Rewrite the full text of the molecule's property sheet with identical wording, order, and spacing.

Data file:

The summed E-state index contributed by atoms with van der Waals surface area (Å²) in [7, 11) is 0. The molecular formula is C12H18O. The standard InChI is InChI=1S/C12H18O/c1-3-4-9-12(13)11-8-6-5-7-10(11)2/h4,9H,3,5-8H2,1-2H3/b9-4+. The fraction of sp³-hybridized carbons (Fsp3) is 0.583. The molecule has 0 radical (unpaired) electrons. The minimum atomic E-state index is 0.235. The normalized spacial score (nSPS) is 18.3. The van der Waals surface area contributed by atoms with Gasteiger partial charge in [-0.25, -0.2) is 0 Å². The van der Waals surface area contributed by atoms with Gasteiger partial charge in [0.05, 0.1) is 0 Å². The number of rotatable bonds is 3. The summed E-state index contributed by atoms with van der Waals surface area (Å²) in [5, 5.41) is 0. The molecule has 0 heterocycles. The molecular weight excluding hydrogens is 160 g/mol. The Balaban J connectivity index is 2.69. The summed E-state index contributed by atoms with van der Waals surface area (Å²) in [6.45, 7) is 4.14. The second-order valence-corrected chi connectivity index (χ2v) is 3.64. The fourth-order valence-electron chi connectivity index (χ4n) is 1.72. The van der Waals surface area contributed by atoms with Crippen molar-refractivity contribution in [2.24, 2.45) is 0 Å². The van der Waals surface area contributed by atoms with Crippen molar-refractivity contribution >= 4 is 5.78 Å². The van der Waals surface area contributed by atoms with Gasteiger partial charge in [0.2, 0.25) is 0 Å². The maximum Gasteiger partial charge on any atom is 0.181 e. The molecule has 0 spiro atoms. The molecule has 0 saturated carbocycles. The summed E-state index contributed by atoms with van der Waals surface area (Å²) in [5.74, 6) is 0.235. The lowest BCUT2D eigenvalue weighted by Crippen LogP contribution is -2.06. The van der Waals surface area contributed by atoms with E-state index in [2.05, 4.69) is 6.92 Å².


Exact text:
The summed E-state index contributed by atoms with van der Waals surface area (Å²) in [7, 11) is 0. The molecular formula is C12H18O. The standard InChI is InChI=1S/C12H18O/c1-3-4-9-12(13)11-8-6-5-7-10(11)2/h4,9H,3,5-8H2,1-2H3/b9-4+. The fraction of sp³-hybridized carbons (Fsp3) is 0.583. The molecule has 0 radical (unpaired) electrons. The minimum atomic E-state index is 0.235. The normalized spacial score (nSPS) is 18.3. The van der Waals surface area contributed by atoms with Gasteiger partial charge in [-0.25, -0.2) is 0 Å². The van der Waals surface area contributed by atoms with Gasteiger partial charge in [0.05, 0.1) is 0 Å². The number of rotatable bonds is 3. The summed E-state index contributed by atoms with van der Waals surface area (Å²) in [5, 5.41) is 0. The molecule has 0 heterocycles. The molecular weight excluding hydrogens is 160 g/mol. The Balaban J connectivity index is 2.69. The summed E-state index contributed by atoms with van der Waals surface area (Å²) in [6.45, 7) is 4.14. The second-order valence-corrected chi connectivity index (χ2v) is 3.64. The fourth-order valence-electron chi connectivity index (χ4n) is 1.72. The van der Waals surface area contributed by atoms with Crippen molar-refractivity contribution in [2.24, 2.45) is 0 Å². The van der Waals surface area contributed by atoms with Crippen molar-refractivity contribution >= 4 is 5.78 Å². The van der Waals surface area contributed by atoms with Gasteiger partial charge in [0.2, 0.25) is 0 Å². The maximum Gasteiger partial charge on any atom is 0.181 e. The molecule has 0 spiro atoms. The molecule has 0 saturated carbocycles. The summed E-state index contributed by atoms with van der Waals surface area (Å²) in [5.74, 6) is 0.235. The lowest BCUT2D eigenvalue weighted by Crippen LogP contribution is -2.06. The van der Waals surface area contributed by atoms with E-state index in [2.05, 4.69) is 6.92 Å².